wrong signal to the people who
may have been further incited
to participate in 'anti-Soviet'
conduct," Levinson said.
Levinson also emphasized
that "although Shcharansky is
very important to the world
Jewish community, there are
many others in the Soviet
Union who are also of impor-
tance. There are many who
became refuseniks and
prisoners of conscience before
and after Shcharansky.
Responding to the sugges-
tion that Shcharansky's
release mieht oossiblv lead to a
Soviet policy change resulting
in freedom for more refuseniks
and POC8, Levinson repeated
a maxim heard often amongst
those committed to Soviet
Jewry: "Anyone who can tell
you what that answer is is
misinformed."
Noting that the only con-
sistency in Soviet policy
towards Jews is its incon-
sistency, Levinson emphasized
that, in general, Soviet Jewish
emigration has been greater
when U.S.-Soviet relations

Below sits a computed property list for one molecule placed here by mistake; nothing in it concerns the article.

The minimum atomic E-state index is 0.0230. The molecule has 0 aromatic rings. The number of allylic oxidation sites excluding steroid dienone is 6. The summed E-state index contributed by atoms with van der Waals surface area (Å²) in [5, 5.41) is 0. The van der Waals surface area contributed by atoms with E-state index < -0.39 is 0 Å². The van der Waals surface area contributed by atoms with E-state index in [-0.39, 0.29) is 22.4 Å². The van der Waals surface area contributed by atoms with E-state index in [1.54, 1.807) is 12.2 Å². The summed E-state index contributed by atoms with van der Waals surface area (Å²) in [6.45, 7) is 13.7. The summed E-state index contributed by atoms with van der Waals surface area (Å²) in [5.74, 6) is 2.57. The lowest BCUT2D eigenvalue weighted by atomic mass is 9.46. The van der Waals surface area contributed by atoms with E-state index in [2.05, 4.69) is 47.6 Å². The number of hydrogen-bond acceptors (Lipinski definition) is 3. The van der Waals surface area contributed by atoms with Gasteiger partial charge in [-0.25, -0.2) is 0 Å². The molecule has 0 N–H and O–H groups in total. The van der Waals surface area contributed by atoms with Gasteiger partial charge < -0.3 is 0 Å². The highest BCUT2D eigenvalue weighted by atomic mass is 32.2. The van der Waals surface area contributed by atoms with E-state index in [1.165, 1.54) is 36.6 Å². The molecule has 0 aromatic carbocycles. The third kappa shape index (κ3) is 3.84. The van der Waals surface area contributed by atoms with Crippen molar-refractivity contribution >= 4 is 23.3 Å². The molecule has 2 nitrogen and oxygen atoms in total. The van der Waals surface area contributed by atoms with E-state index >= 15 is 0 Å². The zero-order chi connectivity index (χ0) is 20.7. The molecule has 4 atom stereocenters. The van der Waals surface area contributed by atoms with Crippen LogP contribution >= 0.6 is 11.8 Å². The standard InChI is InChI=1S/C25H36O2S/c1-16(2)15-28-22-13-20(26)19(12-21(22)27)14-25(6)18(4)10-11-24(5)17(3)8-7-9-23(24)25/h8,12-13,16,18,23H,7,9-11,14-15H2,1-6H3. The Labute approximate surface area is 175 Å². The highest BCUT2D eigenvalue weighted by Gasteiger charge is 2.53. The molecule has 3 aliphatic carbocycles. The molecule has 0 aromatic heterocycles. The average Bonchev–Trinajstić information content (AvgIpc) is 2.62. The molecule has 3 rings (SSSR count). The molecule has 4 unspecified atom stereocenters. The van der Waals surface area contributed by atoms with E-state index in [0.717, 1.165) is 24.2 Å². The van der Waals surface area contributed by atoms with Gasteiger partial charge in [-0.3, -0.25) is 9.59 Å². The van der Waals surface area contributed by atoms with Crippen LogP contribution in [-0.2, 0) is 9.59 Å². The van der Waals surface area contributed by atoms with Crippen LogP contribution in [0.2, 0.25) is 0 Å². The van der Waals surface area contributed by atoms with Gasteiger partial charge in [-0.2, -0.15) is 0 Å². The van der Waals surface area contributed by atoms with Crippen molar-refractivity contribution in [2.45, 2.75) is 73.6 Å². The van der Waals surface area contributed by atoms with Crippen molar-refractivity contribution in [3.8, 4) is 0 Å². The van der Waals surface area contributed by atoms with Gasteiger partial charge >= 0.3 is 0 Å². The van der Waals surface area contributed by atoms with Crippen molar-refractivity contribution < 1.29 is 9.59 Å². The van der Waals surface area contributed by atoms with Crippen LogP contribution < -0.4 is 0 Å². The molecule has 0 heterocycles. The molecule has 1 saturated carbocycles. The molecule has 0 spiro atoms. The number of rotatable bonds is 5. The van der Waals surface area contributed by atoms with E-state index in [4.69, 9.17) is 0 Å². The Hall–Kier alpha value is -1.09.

have been friendly.
"Perhaps last year's summit
meeting and the subsequent
relaxation of tensions is a good
omen," Levinson suggested.
He then commented on the
claim by news analysts that
Shcharansky's release would
simply be a good public rela-
tions maneuver by the Soviets:
"I would subscribe to the
view that it would be both
public relations and a gesture
by Gorbachev to President
Reagan and Secretary of State
Shultz," he said.
Admitting that much of the
pressure on the Soviet govern-
ment to let Jews emigrate
comes from American Jewry,
Levinson stressed that "we
must not forget the contribu-
tions of Jewish communities in
France, England, Italy and
The Netherlands. They have
helped the Soviets appreciate
that the movement is truly
international."
However, Levinson regard-
ed "the remarkable contribu-
tion of A vital Shcharansky" as
perhaps the most instrumental
cause of the recent turn of
events:
"There is no one woman in
modern times who has argued
more persuasively or more
devotedly dedicated her life to
the release of her husband.
She has traveled the world for
years speaking out, not just for
her husband, but for Soviet
Jews in general."